Insights and Research

Spike in DanaBot Malware Activity

Cyber honeycomb containing locks.

Key Points

  • Two large software supply chain attacks distributed the DanaBot malware.
  • DanaBot is a malware-as-a-service platform discovered in 2018 that focuses on credential theft and banking fraud.
  • DanaBot’s popularity has waned in recent years, but these campaigns may signal a return of the malware and its affiliates to the threat landscape.

Introduction

The DanaBot malware had a spike in new activity recently, including being distributed via two large software supply chain attacks and being used in a Distributed Denial of Service (DDoS) attack on a Russian language electronics forum.

DanaBot, first discovered by Proofpoint in May 2018, is a malware-as-a-service platform where threat actors, known as “affiliates” and identified by “affiliate IDs”, purchase access to the platform from another threat actor who develops the malware and command and control (C2) panel, sets up and maintains the shared C2 infrastructure, and provides sales and customer support. Affiliates then distribute and use the malware as they see fit--mostly to steal credentials and commit banking fraud.

While it was a prominent banking malware for a number of years and despite a new major update being spotted at the end of 2020 (as documented by Proofpoint, ESET, and LEXFO), DanaBot has been relatively quiet in the recent threat landscape.

Large Software Supply Chain Attack (October 22, 2021)

As reported by the Cybersecurity and Infrastructure Security Agency (CISA), GitHub, the developer, and others the NPM JavaScript package for “UAParser.js” was compromised on Friday, October 22, 2021 and used to distribute a cryptocurrency miner and DanaBot. UAParser.js is a “JavaScript library to detect Browser, Engine, OS, CPU, and Device type/model from User-Agent data with relatively small footprint.” Based on its NPM stats, it has 7 million weekly downloads.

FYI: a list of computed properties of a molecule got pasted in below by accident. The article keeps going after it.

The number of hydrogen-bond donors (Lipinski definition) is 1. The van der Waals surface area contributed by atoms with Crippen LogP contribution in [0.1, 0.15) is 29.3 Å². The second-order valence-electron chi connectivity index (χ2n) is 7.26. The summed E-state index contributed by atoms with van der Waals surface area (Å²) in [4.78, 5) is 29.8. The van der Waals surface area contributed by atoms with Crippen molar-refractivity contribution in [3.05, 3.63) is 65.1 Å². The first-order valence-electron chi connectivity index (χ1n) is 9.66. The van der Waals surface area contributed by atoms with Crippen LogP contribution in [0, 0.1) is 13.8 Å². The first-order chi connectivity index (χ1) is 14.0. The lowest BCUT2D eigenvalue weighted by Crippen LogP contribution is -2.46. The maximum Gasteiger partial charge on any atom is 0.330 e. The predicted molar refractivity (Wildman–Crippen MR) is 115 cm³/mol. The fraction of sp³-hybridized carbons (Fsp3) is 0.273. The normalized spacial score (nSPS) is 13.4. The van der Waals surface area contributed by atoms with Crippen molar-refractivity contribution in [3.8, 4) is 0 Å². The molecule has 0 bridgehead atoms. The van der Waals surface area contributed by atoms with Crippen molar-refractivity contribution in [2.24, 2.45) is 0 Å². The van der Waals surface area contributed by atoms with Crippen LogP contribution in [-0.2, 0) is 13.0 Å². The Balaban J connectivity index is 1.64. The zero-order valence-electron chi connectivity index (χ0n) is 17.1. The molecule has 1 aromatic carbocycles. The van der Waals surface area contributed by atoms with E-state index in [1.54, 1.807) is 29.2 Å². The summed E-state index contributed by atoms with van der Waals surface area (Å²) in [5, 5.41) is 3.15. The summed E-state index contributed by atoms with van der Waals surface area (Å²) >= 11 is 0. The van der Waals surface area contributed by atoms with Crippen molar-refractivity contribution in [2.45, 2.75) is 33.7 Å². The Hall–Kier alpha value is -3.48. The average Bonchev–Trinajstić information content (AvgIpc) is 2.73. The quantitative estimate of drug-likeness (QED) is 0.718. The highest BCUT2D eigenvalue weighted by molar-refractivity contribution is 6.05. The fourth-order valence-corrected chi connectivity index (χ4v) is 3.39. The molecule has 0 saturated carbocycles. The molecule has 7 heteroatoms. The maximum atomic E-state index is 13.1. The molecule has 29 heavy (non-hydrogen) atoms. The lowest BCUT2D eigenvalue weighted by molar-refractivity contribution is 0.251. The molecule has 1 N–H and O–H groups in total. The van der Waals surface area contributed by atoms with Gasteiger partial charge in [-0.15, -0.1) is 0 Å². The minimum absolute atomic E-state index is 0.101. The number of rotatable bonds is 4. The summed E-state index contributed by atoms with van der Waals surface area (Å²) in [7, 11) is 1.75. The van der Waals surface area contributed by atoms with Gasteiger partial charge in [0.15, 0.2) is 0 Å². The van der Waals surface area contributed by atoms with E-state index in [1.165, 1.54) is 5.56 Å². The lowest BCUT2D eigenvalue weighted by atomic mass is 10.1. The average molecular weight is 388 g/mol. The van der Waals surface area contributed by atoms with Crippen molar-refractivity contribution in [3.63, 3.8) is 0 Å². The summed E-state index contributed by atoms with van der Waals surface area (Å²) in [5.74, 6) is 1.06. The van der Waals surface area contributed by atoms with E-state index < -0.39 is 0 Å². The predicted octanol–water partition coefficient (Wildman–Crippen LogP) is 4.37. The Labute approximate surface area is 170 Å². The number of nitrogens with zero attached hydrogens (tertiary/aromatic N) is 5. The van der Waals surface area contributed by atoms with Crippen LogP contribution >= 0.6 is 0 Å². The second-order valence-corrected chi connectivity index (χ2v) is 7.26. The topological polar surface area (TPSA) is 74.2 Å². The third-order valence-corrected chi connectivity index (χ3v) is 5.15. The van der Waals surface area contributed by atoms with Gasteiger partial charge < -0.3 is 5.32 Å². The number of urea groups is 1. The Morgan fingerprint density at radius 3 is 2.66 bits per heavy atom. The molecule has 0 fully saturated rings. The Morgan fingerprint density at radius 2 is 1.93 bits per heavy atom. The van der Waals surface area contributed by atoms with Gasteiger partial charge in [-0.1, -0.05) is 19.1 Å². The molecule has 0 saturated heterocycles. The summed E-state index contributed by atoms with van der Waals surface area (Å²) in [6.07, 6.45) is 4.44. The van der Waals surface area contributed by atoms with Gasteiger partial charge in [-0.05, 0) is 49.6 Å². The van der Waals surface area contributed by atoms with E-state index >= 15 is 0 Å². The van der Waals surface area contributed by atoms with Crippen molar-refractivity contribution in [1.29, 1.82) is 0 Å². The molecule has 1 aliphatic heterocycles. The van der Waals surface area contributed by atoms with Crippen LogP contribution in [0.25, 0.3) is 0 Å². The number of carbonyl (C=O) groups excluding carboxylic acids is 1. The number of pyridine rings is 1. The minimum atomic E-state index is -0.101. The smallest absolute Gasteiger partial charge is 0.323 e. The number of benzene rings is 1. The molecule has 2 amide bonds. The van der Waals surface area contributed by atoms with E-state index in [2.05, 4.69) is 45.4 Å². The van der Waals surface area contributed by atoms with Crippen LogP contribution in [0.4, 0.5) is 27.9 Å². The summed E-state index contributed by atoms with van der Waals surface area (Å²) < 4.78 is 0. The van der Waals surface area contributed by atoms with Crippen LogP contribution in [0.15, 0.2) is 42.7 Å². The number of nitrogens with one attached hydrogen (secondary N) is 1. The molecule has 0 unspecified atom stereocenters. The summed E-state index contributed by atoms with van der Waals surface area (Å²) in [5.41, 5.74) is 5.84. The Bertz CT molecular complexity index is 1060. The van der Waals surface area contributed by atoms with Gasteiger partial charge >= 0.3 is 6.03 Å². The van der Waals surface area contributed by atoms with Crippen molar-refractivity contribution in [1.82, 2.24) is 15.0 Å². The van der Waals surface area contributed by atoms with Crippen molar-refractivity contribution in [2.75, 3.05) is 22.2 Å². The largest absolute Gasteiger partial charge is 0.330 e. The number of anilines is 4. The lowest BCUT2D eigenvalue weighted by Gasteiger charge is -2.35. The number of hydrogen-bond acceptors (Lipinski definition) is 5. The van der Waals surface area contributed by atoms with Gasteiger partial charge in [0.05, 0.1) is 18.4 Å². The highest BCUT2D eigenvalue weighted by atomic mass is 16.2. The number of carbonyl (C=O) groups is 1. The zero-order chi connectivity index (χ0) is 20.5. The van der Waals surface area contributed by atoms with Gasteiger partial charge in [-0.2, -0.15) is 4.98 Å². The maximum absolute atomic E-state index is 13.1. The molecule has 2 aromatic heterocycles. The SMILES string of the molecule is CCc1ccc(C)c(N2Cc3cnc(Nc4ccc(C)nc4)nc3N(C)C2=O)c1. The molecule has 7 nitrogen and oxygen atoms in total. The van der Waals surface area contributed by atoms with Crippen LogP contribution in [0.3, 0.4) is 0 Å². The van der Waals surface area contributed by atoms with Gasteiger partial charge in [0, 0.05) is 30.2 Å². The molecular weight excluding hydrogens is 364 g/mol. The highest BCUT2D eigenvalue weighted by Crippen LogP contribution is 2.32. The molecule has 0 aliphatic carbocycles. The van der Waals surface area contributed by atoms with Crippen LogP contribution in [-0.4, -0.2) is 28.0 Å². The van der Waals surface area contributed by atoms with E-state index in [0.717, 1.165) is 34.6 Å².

The DanaBot malware was downloaded from:

hxxps://citationsherbe\.at/sdd.dll

The packed/crypted loader component has a SHA-256 hash of:

2a3acdcd76575762b18c18c644a745125f55ce121f742d2aad962521bc7f25fd

The loader downloads a main component which has a SHA-256 of:

77ff83cc49d6c1b71c474a17eeaefad0f0a71df0a938190bf9a9a7e22531c292

The main component was configured with the following configuration:

Figure 1: DanaBot malware configuration used in supply chain attack

The malware was also configured with a backup TOR C2:

bjij7tqwaipwbeig5ubq4xjb6fy7s3lknhkjojo4vdngmqm6namdczad\.onion

As highlighted in Figure 1 above, the affiliate ID for this sample was 40. Based on Zscaler ThreatLabz tracking, this is a new affiliate to the DanaBot ecosystem. At the time of the incident, the affiliate had only configured the malware’s credential stealing component to be active--the person-in-the-browser and webinject bank fraud component was not activated. 

While the post-infection intentions of the threat actor aren’t known, given the focus on credentials, the size of the attack, and the crimeware landscape being dominated by initial access brokers selling access to ransomware affiliates, this outcome can’t be ruled out.

Second Large Software Supply Chain Attack (November 4, 2021)

As reported by Twitter, GitHub, and others, another NPM package was compromised and used to distribute DanaBot. The package is called “COA” and it “is a parser for command line options that aim to get maximum profit from formalization your program API”. Based on NPM stats, it had almost 9 million weekly downloads. The attack took place on  Thursday, November 4, 2021 and it was by the same DanaBot affiliate ID 40 threat actor as in the October 22, 2021 attack on “UAParser.js”.

The DanaBot loader component used in this campaign was distributed from:

hxxps://pastorcryptograph\.at/3/sdd.dll

It has a SHA-256 hash of:

26451f7f6fe297adf6738295b1dcc70f7678434ef21d8b6aad5ec00beb8a72cf